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HME’s role through the pandemic underscores the need for stronger national investment in home-based care
by Tom Ryan

The value proposition for the home medical equipment (HME) industry has never been stronger. As the COVID-19 pandemic’s grip continues to ebb and we move towards a majority of American adults being fully vaccinated, we can be proud of what our industry has accomplished over the past 18 months.

HME suppliers in every part of the country have made outsized contributions to protecting patient health under extraordinary circumstances. To help limit the pressure on overwhelmed hospitals and clinicians, HME professionals treated individuals with acute respiratory conditions in their homes. This support helped speed hospital discharges and kept emergency rooms, intensive care units and other ad-hoc patient care spaces available to care for the most seriously compromised patients.

Beyond these respiratory care efforts, the other most salient benefit of HME—to provide a wide range of products and services that allow individuals with health care challenges to remain at home and lessen the need for more serious clinical interventions—has never proved more important. Think of the hundreds of thousands of seniors and individuals with disabilities who were safer at home during the pandemic rather than in an institutional setting. Imagine all the hospital visits avoided thanks to everything the industry provides, such as wheelchairs, PAP devices, ventilators, wound care products, specialized beds, medical supplies and other essential equipment used at home.

The value of home-based care has been amplified by the COVID-19 pandemic, but the HME industry’s critical role in allowing patients to remain at home and take an active part in their communities is a fact we must continue to drive home with policy makers, opinion leaders and the public.

Rising Costs vs. Status Quo Rates

Congress provided much-needed measures of support during the pandemic, with more than $1.4 billion in provider relief funds going to HME suppliers, more than $251 million from the application of 75/25 blended rates for suppliers outside of competitive areas, and $158 million in relief from the pause of Medicare’s 2% sequestration cut through Dec. 31, 2021. The Centers for Medicare & Medicaid Services (CMS) also stepped up with regulatory flexibilities on authorizations, deliveries and other requirements that helped providers serve patients in a challenging environment. Medicaid programs, managed care organizations (MCOs) and other major payers followed suit. Leaders from across the industry joined AAHomecare in successfully advocating for these measures.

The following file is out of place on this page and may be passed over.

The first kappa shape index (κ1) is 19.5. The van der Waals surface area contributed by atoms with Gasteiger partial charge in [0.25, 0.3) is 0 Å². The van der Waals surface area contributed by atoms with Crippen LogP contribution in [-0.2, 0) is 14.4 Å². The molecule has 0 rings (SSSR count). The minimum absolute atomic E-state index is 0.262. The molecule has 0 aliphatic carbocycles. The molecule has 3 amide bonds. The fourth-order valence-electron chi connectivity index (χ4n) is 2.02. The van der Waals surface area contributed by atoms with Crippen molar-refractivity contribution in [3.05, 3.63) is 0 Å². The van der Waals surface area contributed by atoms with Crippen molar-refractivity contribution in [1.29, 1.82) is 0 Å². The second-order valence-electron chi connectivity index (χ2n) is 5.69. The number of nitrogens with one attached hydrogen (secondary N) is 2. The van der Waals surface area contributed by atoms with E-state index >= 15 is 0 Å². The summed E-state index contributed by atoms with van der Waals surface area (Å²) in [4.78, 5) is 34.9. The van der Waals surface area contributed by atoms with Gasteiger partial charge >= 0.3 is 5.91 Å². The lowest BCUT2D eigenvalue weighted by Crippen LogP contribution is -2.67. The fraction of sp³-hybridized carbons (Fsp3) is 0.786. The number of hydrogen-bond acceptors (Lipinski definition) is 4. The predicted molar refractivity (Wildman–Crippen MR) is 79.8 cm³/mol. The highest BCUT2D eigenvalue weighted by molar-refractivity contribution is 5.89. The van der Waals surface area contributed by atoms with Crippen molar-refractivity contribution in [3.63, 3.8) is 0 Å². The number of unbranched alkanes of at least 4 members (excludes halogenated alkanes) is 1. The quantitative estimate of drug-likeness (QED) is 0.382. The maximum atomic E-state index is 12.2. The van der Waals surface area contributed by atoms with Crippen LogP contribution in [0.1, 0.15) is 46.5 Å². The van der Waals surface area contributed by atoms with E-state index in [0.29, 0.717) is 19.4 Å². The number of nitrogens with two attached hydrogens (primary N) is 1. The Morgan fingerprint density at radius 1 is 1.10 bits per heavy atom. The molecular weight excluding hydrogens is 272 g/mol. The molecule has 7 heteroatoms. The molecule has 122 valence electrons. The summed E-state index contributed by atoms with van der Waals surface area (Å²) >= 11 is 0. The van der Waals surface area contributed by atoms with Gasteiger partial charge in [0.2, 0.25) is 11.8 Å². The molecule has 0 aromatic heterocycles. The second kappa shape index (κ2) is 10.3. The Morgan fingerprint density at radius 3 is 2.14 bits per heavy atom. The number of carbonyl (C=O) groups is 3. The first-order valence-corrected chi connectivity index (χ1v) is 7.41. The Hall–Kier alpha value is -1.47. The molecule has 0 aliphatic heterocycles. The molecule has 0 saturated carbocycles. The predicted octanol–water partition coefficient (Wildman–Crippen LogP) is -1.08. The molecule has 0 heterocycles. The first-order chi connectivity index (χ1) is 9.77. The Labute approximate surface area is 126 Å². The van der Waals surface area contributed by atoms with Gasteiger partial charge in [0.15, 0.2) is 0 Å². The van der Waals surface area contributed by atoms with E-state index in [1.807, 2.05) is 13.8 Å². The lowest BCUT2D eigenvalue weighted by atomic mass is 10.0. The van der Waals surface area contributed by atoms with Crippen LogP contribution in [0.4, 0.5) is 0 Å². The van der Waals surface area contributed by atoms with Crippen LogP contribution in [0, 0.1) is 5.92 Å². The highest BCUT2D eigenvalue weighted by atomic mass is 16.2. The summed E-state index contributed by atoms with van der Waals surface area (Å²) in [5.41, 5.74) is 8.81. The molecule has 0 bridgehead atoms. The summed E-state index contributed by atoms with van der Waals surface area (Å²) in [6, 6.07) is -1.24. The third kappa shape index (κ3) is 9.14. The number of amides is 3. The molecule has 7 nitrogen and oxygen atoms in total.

This relief helped suppliers cope with the impacts of higher product costs, increased labor and delivery costs, and other expenses associated with new operational requirements stemming from the pandemic—but it’s short-term relief that doesn’t address the long-term reimbursement challenges for HME.

Even as some of the pandemic-related expenses diminish, others will linger. Product and shipping costs will remain higher for the foreseeable future, thanks to lingering supply chain issues and the demand for raw materials. Revved-up United States and international economies and potential inflation could even increase these problems. And respiratory suppliers are likely to feel financial impacts from Philips’ recent recall of PAP and ventilator products.

Against these headwinds, Medicare reimbursement rates for most HME products remain set at 2016 levels except for small Consumer Price Index adjustments. Medicare suppliers have no way to recoup higher costs and expenses after the public health emergency ends. And, of course, these rates also impact Medicaid and many other payers influenced by the Medicare fee schedule. Higher costs and status quo reimbursement policy can’t continue to coexist without further stressing suppliers—and ultimately impacting patient care.